Small ways employers can make a big impact on their employees’ cost of living crisis.

26 October 2022

The cost-of-living crisis is pressing heavy on everyone’s minds. Individuals can only do so much, and pushing the sole responsibility to manage this crisis on the public has left a sour taste on the collective palate (see Shelter’s campaign that expresses this sentiment so perfectly).  With a government in turmoil, there is increased pressure on organisations to support their people. Not many have the budget to up salaries, so here are some little things you can do to support your employees.


It’s the little things

Free tea and coffee! It may seem like a small gesture, but it can save employees money that they may otherwise spend on madly overpriced coffee shop drinks. Forget water cooler conversations, let’s bring in tea station huddles this winter.

Not all companies have the facilities to provide drinks, so consider a mid-winter perk of a one-month Pret A Manger coffee Subscription at £12.50 for your team. With up to 5 drinks a day this is a serious win for caffeine fiends.


It sounds simple, but food storage in the office is important. A fridge/freezer in the office can save staff the unnecessary cost of buying readymade lunches each day. One of my colleagues loves making wraps each day, with lettuce, ham and cheese lasting a week tucked away in the fridge, why wouldn’t you? If you haven’t already, a microwave is huge boon in soup season. Get those leftovers in or host a lunchtime curry club!


Hybrid working options

Speaking of these colder months; with household bills having over doubled in the last year [1] it’s likely that more employees who live close to the office will come in during the winter to avoid the costs of heating their homes. Although hybrid working and hot-desking have slightly complicated the in-office arrangements, communicate with your team so you can ensure people have the space to accommodate everyone and appropriate breakout spaces.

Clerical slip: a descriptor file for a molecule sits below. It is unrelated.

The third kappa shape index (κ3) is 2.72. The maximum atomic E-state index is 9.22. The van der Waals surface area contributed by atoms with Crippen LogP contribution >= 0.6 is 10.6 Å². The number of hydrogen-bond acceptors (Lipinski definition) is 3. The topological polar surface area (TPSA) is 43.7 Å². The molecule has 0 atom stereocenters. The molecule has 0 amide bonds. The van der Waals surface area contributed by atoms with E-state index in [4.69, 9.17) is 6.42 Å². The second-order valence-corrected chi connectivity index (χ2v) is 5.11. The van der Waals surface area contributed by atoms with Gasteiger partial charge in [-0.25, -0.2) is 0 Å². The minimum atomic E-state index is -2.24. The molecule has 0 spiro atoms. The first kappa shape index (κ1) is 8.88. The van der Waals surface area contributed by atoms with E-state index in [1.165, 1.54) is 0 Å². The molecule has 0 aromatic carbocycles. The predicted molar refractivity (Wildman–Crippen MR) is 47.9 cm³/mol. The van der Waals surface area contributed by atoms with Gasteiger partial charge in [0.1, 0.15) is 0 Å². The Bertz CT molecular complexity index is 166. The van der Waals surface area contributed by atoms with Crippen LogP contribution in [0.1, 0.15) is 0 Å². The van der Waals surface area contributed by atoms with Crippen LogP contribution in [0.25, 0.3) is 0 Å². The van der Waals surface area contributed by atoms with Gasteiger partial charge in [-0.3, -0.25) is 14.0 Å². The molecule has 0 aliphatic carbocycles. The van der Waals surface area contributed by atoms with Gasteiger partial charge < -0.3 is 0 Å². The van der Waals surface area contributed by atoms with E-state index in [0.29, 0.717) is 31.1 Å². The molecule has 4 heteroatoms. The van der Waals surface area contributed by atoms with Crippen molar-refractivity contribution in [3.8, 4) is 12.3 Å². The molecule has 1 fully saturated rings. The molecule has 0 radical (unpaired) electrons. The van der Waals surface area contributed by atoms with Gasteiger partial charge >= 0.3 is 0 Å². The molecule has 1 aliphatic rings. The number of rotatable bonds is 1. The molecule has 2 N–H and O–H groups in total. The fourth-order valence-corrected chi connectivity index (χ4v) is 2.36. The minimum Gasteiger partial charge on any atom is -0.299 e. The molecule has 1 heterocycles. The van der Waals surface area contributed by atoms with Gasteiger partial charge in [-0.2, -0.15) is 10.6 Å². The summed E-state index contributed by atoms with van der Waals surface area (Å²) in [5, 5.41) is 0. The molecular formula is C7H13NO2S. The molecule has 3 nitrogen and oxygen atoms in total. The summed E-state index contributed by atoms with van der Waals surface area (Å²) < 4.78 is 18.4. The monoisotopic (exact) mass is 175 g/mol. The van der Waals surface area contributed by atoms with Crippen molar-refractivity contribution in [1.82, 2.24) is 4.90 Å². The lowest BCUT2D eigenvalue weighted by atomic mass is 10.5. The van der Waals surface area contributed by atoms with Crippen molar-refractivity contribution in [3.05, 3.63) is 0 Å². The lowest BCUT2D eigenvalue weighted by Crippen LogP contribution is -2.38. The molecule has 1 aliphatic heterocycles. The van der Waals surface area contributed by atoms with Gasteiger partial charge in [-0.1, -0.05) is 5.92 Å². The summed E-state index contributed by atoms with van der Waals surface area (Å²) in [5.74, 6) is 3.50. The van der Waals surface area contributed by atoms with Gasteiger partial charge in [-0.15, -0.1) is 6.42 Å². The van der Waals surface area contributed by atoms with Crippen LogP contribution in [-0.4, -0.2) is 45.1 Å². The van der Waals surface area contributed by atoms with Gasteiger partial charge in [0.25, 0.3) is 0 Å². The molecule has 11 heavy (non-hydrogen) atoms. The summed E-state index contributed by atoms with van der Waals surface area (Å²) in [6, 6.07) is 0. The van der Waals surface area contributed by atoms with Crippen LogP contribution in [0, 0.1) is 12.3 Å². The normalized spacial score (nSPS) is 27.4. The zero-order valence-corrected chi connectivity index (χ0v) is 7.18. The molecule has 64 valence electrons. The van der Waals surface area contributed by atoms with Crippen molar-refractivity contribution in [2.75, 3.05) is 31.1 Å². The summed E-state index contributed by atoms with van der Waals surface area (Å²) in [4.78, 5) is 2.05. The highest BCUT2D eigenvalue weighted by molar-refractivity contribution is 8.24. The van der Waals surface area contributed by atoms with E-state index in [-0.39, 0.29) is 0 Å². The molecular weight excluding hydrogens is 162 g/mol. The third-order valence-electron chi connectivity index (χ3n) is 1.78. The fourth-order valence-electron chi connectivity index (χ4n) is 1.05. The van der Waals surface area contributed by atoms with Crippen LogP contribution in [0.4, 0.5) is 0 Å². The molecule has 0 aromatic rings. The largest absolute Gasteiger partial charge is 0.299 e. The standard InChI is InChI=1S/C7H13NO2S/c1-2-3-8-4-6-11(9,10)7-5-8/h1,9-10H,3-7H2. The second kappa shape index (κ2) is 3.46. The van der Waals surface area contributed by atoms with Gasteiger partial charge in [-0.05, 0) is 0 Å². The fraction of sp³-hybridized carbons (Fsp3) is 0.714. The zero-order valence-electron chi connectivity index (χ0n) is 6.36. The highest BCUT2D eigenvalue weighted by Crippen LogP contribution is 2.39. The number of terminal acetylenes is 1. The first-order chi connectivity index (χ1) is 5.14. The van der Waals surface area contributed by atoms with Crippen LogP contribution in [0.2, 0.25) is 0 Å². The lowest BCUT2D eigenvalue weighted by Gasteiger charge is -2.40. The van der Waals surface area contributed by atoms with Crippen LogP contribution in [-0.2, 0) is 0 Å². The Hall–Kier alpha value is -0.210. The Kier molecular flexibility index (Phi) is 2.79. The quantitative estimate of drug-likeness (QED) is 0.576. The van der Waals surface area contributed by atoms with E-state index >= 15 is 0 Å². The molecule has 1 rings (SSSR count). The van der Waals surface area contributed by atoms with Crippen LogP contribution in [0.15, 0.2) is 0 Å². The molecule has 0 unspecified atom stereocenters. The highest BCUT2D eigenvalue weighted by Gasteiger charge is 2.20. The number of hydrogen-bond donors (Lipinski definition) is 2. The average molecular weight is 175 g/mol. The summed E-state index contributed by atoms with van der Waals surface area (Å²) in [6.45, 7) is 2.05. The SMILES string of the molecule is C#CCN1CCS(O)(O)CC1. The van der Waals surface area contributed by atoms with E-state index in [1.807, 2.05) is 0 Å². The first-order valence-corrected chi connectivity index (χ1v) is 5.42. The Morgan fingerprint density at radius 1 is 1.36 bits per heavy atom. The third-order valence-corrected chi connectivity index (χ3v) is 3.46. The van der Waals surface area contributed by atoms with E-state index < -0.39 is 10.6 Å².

Equally, giving employees the flexibility to work from home allows them to balance the costs of commuting and buying lunch with household bills. Create opportunities and safe environments for people to talk frankly about these challenging issues. Empower your employees to align the working week with their finances which will ultimately allow them to focus on tasks, rather than be preoccupied with financial anxiety.



Sell back annual leave

Some companies allow employees to sell back their unused annual leave days at the end of the year; these extra few days of pay could really help towards rising bill prices, especially as fewer and fewer people are able to afford to go away on holidays.


Salary sacrifice schemes

Another way that companies can help their employees save money and, in the case of the cycle to work scheme, exercise, is having ‘salary sacrifice’ options such as cycle to work schemes, season ticket loans for public transport or childcare costs.

Salary sacrifice doesn’t cost the company, but it does help employees spread out the cost of their transport rather than stumping up for large upfront transport costs.


Raise awareness of financial help already available in your company

As a branding and communications agency, we had to end on a communication piece. Promoting any financial support that is already available to staff such as staff discounts, salary sacrifice schemes, pension schemes and financial wellbeing support will ensure those employees needing help can access it. There is often more available than people know, they just don’t know where to look.

With the cost of living increasing as fast as it is, it’s impossible for many companies to raise salaries to keep up. However, an understanding attitude, trust in your team to make the right decisions and a willingness to be flexible can have a major impact on employee loyalty and goodwill.


Jess Simpson





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